Tuesday, November 8, 2011

A Good Horse Makes For Short Miles

Good morning and Happy Tuesday!

The past few weeks I have been spending quite a bit of time in the barn and riding.  The weather has been great, and my training horses have been doing very well, so I feel very fortunate to be able to spend that time in the saddle.  It won't be long, and the cold will deter me, so I am taking advantage of it now.

On the 11th of November, we will reach the 90 day mark in Candy's training. [I have covered Candy before - read here]  This is a great time to evaluate how a young one is doing, as it is enough time usually for them to trust you so you can get something done with them.  Candy, whom I like to call 'Little Sister' in honor of her two wonderful older brothers, Atley and Broque, is doing wonderfully.  When she came to me, she had spent most of her life outside, in a herd, being handled only to do basic vet procedures and occasionally being tied up to be fed.  She has been a sweet girl from Day One though, never seeming to be adverse to the training process; rather, she has always been eager to please, even if she wasn't sure what exactly to do.

I am now riding her in a snaffle rather than a sidepull, and have moved from riding her in a round pen to working her in my large, open, riding area.  I am happy to say that she appears to handle much like her brothers - she is light on your legs (without spurs), sensitive to the rider's movements but not jerky or hot, follows her nose beautifully and is proving to have a nice, soft mouth.  She backs, circles well, and is just starting to rate her speed.  She is thoroughly un-spooky, and up until this point, she and I have not had any major blow ups, nor do I expect to.  I just LOVE riding her!  So often, a trainer must spend a big chunk of time fixing what the previous trainer did to a horse.  It is a wonderful thing to get one that is untouched and have the opportunity to create a horse free of bad behaviors and/or fear.  Her owner is very happy with how she is doing, and I am pretty sure Candy is happy too; when I walk into the barn to get her out, she nickers to me - - and no, she doesn't get treats! :)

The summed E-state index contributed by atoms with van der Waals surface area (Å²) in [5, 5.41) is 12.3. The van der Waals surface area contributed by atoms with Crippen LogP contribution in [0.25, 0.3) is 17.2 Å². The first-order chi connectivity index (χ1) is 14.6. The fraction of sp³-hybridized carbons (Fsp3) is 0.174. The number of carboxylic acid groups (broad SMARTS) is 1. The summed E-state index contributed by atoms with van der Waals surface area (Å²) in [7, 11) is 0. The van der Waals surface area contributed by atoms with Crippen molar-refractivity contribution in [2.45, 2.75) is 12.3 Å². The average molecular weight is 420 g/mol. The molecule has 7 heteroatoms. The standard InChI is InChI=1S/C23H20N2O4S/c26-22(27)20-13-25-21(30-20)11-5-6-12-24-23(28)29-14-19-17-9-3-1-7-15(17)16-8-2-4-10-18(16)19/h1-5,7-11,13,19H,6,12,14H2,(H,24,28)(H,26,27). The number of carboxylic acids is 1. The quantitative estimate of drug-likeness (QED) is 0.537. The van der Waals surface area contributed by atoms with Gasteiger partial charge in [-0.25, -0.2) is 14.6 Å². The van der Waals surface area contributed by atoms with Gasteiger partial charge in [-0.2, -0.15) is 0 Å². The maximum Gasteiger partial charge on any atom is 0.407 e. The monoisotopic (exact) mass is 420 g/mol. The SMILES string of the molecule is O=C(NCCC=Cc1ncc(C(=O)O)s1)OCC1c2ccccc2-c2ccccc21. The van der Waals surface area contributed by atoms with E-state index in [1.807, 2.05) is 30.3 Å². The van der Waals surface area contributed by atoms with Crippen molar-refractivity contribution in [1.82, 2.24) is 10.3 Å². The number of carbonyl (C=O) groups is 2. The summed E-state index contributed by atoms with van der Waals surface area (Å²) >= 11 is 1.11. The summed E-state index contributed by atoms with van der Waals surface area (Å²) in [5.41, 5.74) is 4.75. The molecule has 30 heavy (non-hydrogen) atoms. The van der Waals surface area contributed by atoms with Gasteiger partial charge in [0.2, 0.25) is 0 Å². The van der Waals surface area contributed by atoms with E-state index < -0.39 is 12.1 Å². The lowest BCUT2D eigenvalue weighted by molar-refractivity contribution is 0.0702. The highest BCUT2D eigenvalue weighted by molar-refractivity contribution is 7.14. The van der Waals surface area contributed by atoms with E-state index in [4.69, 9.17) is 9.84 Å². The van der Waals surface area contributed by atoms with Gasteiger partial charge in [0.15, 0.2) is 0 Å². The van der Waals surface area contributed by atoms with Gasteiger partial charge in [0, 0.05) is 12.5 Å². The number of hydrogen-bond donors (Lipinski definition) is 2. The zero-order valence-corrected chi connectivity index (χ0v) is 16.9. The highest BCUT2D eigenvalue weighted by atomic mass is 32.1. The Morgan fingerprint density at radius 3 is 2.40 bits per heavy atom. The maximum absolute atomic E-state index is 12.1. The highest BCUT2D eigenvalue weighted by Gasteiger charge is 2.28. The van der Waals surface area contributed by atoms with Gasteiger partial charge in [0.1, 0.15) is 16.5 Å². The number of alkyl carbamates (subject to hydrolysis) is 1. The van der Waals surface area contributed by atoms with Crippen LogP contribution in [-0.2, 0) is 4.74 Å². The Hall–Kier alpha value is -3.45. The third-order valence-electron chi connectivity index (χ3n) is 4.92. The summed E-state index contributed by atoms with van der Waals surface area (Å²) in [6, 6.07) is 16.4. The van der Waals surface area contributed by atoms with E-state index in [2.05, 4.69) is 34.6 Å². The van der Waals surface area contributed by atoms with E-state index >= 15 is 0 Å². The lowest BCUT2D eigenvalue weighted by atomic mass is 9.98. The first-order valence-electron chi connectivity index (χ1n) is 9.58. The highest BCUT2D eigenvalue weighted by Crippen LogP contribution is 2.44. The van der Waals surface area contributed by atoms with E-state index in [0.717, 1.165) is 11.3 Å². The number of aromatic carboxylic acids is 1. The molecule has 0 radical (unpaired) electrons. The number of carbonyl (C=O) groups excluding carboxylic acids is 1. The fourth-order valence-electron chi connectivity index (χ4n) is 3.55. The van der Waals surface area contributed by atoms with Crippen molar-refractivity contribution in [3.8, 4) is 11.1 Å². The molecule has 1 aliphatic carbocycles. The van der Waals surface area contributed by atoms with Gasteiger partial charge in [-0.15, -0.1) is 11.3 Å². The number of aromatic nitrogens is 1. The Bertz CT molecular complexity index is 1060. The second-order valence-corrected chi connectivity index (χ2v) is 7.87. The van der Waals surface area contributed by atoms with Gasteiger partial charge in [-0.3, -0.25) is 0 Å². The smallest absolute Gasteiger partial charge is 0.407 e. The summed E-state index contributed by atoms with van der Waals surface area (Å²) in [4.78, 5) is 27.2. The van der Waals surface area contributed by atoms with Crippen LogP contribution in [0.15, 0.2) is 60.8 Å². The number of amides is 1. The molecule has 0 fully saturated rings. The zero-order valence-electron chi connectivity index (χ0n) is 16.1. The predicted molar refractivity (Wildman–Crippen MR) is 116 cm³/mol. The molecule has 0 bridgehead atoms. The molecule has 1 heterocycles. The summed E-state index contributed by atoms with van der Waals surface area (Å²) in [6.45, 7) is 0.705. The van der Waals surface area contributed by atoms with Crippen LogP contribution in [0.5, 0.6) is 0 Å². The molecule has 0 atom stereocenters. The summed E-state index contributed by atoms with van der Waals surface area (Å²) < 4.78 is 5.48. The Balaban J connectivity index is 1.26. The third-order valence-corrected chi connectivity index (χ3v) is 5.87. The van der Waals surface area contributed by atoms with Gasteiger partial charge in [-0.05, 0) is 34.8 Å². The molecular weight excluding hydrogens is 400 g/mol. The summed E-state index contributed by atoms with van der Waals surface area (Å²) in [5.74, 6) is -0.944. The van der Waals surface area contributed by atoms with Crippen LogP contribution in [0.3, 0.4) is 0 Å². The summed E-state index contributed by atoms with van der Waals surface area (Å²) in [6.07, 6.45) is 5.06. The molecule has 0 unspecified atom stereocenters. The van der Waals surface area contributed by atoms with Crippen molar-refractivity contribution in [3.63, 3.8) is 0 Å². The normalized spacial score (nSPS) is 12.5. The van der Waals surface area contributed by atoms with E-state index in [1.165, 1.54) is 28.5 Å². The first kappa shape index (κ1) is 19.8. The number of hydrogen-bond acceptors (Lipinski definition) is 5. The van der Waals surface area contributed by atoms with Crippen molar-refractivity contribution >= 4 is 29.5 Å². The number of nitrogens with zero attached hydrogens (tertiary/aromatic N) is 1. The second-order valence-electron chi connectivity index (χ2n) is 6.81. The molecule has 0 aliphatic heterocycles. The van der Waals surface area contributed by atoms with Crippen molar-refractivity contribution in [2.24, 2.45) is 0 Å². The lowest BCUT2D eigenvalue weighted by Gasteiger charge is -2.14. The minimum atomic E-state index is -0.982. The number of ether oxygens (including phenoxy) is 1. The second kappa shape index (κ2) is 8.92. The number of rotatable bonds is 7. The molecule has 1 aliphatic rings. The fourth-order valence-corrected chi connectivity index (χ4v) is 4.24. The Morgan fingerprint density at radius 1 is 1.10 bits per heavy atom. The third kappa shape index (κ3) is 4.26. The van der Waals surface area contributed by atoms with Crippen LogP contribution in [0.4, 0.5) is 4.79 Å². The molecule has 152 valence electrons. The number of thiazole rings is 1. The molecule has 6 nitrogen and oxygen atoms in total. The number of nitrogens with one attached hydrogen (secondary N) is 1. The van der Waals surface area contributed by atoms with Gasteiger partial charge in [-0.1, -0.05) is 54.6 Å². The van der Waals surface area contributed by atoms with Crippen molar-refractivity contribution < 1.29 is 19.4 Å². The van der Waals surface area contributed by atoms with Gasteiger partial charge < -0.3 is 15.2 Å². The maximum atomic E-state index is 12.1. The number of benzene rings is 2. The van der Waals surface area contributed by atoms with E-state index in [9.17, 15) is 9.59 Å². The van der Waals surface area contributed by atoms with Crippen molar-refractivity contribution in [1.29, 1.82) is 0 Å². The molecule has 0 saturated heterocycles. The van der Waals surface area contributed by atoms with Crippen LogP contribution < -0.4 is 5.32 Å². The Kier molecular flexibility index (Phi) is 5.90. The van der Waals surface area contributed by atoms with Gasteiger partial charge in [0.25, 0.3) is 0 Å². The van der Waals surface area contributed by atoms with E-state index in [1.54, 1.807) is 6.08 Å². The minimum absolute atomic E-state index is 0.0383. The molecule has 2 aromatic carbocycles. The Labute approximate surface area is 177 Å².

One thing that I have had to adjust to, though, is a different saddle.  I have been complaining lately about all the wear and tear that my work tack is taking, and Candy's owner suggested that I try one of her 'extra' saddles - a treeless Sports Saddle.  I was wary*, but gave it a try, and have been pleasantly surprised.  First off, I love how lightweight it is.  And it is REALLY comfortable.  This saddle isn't meant for collection work, or for schooling fast turns at speed, but for putting miles on a three yr old?  Perfect!  And I don't have to feel guilty this winter about getting on my leather saddles with muddy boots!

Have you ever tried a Sports Saddle?  How hard is it for you to ride in tack that is different than what you are used to?

*I had tried to ride in one last year, on a different horse, and it felt very awkward to me at the time.  The one I had used previously had a fleece seat cover on it, making me feel like I was sitting WAAAAAY up on the horse, and it was 'roll-y' to boot.  This time, no seat cover, and I am much happier.  This saddle is tricky though - when you sit down in it, everything compresses, meaning your girth is immediately loose, which, of course, lends itself to rolling.  I have gotten very good at tightening the girth while mounted, which helps tremendously!